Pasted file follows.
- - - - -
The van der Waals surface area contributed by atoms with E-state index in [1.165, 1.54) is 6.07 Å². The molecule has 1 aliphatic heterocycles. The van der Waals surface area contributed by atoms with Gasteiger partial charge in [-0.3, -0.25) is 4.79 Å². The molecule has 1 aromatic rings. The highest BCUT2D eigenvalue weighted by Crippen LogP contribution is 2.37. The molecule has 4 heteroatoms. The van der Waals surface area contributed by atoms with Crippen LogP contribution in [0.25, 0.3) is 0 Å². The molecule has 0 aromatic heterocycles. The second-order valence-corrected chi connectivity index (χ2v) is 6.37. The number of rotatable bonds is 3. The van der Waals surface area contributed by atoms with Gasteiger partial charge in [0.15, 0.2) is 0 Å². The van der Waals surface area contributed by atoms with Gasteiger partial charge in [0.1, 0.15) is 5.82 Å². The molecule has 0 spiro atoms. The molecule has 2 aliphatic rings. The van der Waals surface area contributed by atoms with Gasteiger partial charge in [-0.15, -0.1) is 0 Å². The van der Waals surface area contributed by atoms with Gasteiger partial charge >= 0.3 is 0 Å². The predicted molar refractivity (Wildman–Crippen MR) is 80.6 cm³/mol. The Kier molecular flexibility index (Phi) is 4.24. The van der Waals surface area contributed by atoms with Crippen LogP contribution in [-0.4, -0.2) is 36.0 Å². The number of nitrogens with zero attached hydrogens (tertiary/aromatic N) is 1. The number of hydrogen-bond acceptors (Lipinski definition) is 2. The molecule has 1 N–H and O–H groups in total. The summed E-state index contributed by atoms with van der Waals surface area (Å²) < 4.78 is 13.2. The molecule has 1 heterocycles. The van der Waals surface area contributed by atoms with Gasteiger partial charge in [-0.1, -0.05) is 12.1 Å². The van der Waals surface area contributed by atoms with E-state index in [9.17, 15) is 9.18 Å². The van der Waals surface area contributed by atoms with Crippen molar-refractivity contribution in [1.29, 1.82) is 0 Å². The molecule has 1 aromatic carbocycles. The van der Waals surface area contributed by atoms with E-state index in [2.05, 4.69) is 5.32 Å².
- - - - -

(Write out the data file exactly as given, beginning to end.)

The van der Waals surface area contributed by atoms with E-state index in [1.165, 1.54) is 6.07 Å². The molecule has 1 aliphatic heterocycles. The van der Waals surface area contributed by atoms with Gasteiger partial charge in [-0.3, -0.25) is 4.79 Å². The molecule has 1 aromatic rings. The highest BCUT2D eigenvalue weighted by Crippen LogP contribution is 2.37. The molecule has 4 heteroatoms. The van der Waals surface area contributed by atoms with Crippen LogP contribution in [0.25, 0.3) is 0 Å². The molecule has 0 aromatic heterocycles. The second-order valence-corrected chi connectivity index (χ2v) is 6.37. The number of rotatable bonds is 3. The van der Waals surface area contributed by atoms with Gasteiger partial charge in [0.15, 0.2) is 0 Å². The van der Waals surface area contributed by atoms with Gasteiger partial charge in [0.1, 0.15) is 5.82 Å². The molecule has 0 spiro atoms. The molecule has 2 aliphatic rings. The van der Waals surface area contributed by atoms with Gasteiger partial charge in [-0.15, -0.1) is 0 Å². The van der Waals surface area contributed by atoms with Gasteiger partial charge >= 0.3 is 0 Å². The predicted molar refractivity (Wildman–Crippen MR) is 80.6 cm³/mol. The Kier molecular flexibility index (Phi) is 4.24. The van der Waals surface area contributed by atoms with Crippen LogP contribution in [-0.4, -0.2) is 36.0 Å². The number of nitrogens with zero attached hydrogens (tertiary/aromatic N) is 1. The number of hydrogen-bond acceptors (Lipinski definition) is 2. The molecule has 1 N–H and O–H groups in total. The summed E-state index contributed by atoms with van der Waals surface area (Å²) < 4.78 is 13.2. The molecule has 1 heterocycles. The van der Waals surface area contributed by atoms with Gasteiger partial charge in [-0.1, -0.05) is 12.1 Å². The van der Waals surface area contributed by atoms with E-state index in [9.17, 15) is 9.18 Å². The van der Waals surface area contributed by atoms with Crippen molar-refractivity contribution in [1.29, 1.82) is 0 Å². The molecule has 1 aromatic carbocycles. The van der Waals surface area contributed by atoms with E-state index in [2.05, 4.69) is 5.32 Å².